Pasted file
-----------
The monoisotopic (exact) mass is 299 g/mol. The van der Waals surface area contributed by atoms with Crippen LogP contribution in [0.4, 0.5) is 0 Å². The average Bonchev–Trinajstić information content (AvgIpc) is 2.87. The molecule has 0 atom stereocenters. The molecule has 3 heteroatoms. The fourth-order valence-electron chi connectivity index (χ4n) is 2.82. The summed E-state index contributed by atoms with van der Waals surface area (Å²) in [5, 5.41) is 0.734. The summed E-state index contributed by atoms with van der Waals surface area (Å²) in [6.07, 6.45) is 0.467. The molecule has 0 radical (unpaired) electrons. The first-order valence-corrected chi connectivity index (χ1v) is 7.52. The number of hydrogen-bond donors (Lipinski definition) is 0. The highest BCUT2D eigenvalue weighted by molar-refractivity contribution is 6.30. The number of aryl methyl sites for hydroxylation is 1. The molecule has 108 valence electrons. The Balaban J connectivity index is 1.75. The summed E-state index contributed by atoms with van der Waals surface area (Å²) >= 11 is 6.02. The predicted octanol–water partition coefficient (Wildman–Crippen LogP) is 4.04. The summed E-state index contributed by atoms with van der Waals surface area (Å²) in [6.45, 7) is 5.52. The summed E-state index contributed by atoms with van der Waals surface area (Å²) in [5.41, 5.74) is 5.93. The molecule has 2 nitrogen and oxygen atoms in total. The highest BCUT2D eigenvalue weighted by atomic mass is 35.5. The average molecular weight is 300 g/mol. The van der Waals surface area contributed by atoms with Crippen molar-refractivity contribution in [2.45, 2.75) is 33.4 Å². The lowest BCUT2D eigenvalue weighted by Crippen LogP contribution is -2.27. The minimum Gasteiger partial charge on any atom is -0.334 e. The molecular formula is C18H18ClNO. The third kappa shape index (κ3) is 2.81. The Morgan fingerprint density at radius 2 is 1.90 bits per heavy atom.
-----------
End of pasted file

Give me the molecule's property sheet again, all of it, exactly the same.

The monoisotopic (exact) mass is 299 g/mol. The van der Waals surface area contributed by atoms with Crippen LogP contribution in [0.4, 0.5) is 0 Å². The average Bonchev–Trinajstić information content (AvgIpc) is 2.87. The molecule has 0 atom stereocenters. The molecule has 3 heteroatoms. The fourth-order valence-electron chi connectivity index (χ4n) is 2.82. The summed E-state index contributed by atoms with van der Waals surface area (Å²) in [5, 5.41) is 0.734. The summed E-state index contributed by atoms with van der Waals surface area (Å²) in [6.07, 6.45) is 0.467. The molecule has 0 radical (unpaired) electrons. The first-order valence-corrected chi connectivity index (χ1v) is 7.52. The number of hydrogen-bond donors (Lipinski definition) is 0. The highest BCUT2D eigenvalue weighted by molar-refractivity contribution is 6.30. The number of aryl methyl sites for hydroxylation is 1. The molecule has 108 valence electrons. The Balaban J connectivity index is 1.75. The summed E-state index contributed by atoms with van der Waals surface area (Å²) >= 11 is 6.02. The predicted octanol–water partition coefficient (Wildman–Crippen LogP) is 4.04. The summed E-state index contributed by atoms with van der Waals surface area (Å²) in [6.45, 7) is 5.52. The summed E-state index contributed by atoms with van der Waals surface area (Å²) in [5.41, 5.74) is 5.93. The molecule has 2 nitrogen and oxygen atoms in total. The highest BCUT2D eigenvalue weighted by atomic mass is 35.5. The average molecular weight is 300 g/mol. The van der Waals surface area contributed by atoms with Crippen molar-refractivity contribution in [2.45, 2.75) is 33.4 Å². The lowest BCUT2D eigenvalue weighted by Crippen LogP contribution is -2.27. The minimum Gasteiger partial charge on any atom is -0.334 e. The molecular formula is C18H18ClNO. The third kappa shape index (κ3) is 2.81. The Morgan fingerprint density at radius 2 is 1.90 bits per heavy atom.